The meaning of John Lewis
A great silence descended March 29, the day John Lewis died. And though it is most keenly
felt by jazz fans, the devotees of the classical tradition have reason to weep as well.
For John Lewis, that great and egoless font of creativity, occupies a position at the
front of a file of musicians who fought the worthy battle to bring jazz the respect that
has been accorded classical music for centuries.
His weapons were education, experimentation, an open mind, an expansive heart, and an
internal engine that kept his musical machine -- alone or in company with others -- in
constant motion. From my vantage point, he largely succeeded.
I read his obituary over morning coffee in Maryland and, before the day was over, I'd
scanned several more newspapers and wire services for their treatments of Lewis' life of
grand musical achievement.
Not a single obit failed to mention his importance as a bridge between the old European
canon and the younger American one. All jazz fans know how Lewis served for decades as the
pianist, principle composer and musical director of the Modern Jazz Quartet, and it was
primarily in those roles that his contributions to jazz are remembered. But he also was an
educator who took his long experience and intricate knowledge of both musical traditions
into colleges and universities and workshops. By doing so, he helped ensure that a new
generation of musicians would carry on the grand tradition that jazz has established
during the past century.
His touch at the keyboard was deft. His technique was unmistakable. His style was
impeccable. His elegance was palpable. There are few pianists in his league when it comes
to understanding the nuances of small-ensemble playing.
From 1945, when he joined the Dizzy Gillespie band, through nearly five decades with the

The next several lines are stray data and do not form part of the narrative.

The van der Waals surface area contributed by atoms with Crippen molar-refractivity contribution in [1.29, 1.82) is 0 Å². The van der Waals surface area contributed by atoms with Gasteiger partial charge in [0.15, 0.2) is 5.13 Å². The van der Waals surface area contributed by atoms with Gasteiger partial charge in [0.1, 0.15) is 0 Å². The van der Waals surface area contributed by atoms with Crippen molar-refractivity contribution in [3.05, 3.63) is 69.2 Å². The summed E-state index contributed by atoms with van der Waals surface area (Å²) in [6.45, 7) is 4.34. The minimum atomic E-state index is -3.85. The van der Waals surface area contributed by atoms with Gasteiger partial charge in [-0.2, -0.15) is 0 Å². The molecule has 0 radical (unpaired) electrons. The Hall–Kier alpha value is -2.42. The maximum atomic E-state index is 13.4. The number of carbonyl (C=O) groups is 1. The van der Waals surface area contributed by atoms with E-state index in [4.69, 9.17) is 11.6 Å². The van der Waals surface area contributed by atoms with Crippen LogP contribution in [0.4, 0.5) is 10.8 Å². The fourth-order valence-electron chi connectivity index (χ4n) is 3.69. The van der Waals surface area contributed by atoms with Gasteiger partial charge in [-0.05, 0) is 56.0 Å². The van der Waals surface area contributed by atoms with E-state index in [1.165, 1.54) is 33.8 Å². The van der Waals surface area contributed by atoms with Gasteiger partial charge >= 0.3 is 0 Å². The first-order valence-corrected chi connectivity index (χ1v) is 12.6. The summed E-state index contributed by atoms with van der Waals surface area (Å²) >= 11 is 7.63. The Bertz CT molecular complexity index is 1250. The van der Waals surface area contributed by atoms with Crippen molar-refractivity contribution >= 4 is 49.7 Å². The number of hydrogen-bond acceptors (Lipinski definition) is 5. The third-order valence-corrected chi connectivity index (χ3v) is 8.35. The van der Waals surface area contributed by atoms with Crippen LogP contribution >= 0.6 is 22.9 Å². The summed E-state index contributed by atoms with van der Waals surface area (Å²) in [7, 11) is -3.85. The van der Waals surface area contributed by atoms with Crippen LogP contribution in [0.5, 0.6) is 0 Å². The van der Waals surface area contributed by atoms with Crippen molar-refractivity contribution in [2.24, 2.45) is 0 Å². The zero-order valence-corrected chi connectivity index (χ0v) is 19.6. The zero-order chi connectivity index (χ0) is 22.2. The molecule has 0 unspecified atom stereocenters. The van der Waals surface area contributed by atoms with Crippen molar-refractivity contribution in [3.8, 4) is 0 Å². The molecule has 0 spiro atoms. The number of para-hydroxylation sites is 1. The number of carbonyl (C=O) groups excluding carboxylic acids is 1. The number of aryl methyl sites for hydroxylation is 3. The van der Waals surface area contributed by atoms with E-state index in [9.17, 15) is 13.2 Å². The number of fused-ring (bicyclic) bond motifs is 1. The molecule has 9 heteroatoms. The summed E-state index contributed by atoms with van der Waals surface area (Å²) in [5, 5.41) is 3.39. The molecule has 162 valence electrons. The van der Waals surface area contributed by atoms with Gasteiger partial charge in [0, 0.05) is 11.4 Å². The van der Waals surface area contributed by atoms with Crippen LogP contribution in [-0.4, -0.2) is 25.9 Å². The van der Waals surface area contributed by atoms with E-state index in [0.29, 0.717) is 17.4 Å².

MJQ and up until the time of his death, his output as a composer is breathtaking and a
lesson for all who would assay the gem-studded mines of jazz, classical and Third Stream
Consider these compositions: "Two Bass Hit"; "Two Degrees East, Three
Degrees West"; "Afternoon in Paris"; "Vendome"; "Delaunay's
Dilemma"; "England's Carol" (variations on "God Rest Ye Merry
Gentlemen"); "Django"; "The Golden Striker"; "Skating In
Central Park"; "Little David's Fugue"; "The Cylinder";
"Concorde"; "Versailles"; "A Morning In Paris" (same chord
progression as "An Afternoon in Paris"); "Midsommer";
Now consider these compositions in their aural manifestations: the very sound of them is
fresh and experimental yet grounded so firmly in tradition and sound musical theory that
one hardly knows how to classify them. But the inability to classify is a hallmark of the
Lewis style. He understood his Mozart as well as his Monk. In addition to his stint with
Diz, he worked with such greats as Charlie Parker, Miles Davis, Lester Young and Illinois
Jacquet, soaking up every influence to be found along the way.
Those influences, married with his classical training, led to concepts that emerged
full-blown and mature with the advent of the MJQ in 1951. And he never underestimated the
intelligence of his audience, to the point where one almost feels that this sonic genius
felt himself to be merely normal and he accorded the same respect to his listeners.
From the day the MJQ was born, Lewis functioned as the quartermaster, insisting on
tuxedoes and decorum to underscore the importance of the group's music; the exemplar,
setting a tone of support that allowed maximum freedom to the soloist within the sturdy
architecture of the music; the conceptualist, uniting funk with the fugue; and the
tillerman, guiding his particular vessel on a steady course through the sandbars and over
the rapids of musical faddism.>
The MJQ -- Lewis, piano; Milt Jackson, vibraharp; Percy Heath, bass; and Connie Kay, who
replaced Kennie Clarke in 1955, drums -- now is down to only Heath, who still tours with
his famous brothers, Albert and Jimmy, but whose name is inextricably woven into the
memories of the elegant quartet that was Lewis' brainchild.
Yes, my friends, there is a great silence in the jazz world and our cousins in the
classical world have reason to pause in respect as well. The meaning of John Lewis as a
bridge, mentor, performer, and musical friend will resonate well beyond the 80 years that
encompassed his life. We've lost one of our lifelines to the muse.
It is a sad time on the bandstand.